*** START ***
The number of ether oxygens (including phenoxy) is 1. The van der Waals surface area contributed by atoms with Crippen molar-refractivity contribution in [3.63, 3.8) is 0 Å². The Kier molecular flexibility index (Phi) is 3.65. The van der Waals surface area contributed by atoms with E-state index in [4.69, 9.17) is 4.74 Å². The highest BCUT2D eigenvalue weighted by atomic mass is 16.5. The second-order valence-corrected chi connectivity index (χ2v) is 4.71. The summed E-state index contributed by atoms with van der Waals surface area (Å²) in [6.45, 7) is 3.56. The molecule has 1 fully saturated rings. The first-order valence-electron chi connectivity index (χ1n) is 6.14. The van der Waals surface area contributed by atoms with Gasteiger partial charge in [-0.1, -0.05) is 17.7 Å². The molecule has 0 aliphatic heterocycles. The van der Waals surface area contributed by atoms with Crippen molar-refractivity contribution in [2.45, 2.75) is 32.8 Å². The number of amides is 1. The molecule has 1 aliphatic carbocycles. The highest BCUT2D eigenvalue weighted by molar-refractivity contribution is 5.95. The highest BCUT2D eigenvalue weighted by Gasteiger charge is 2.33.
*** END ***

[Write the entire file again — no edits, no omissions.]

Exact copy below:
The number of ether oxygens (including phenoxy) is 1. The van der Waals surface area contributed by atoms with Crippen molar-refractivity contribution in [3.63, 3.8) is 0 Å². The Kier molecular flexibility index (Phi) is 3.65. The van der Waals surface area contributed by atoms with E-state index in [4.69, 9.17) is 4.74 Å². The highest BCUT2D eigenvalue weighted by atomic mass is 16.5. The second-order valence-corrected chi connectivity index (χ2v) is 4.71. The summed E-state index contributed by atoms with van der Waals surface area (Å²) in [6.45, 7) is 3.56. The molecule has 1 fully saturated rings. The first-order valence-electron chi connectivity index (χ1n) is 6.14. The van der Waals surface area contributed by atoms with Gasteiger partial charge in [-0.1, -0.05) is 17.7 Å². The molecule has 0 aliphatic heterocycles. The van der Waals surface area contributed by atoms with Crippen molar-refractivity contribution in [2.45, 2.75) is 32.8 Å². The number of amides is 1. The molecule has 1 aliphatic carbocycles. The highest BCUT2D eigenvalue weighted by molar-refractivity contribution is 5.95. The highest BCUT2D eigenvalue weighted by Gasteiger charge is 2.33.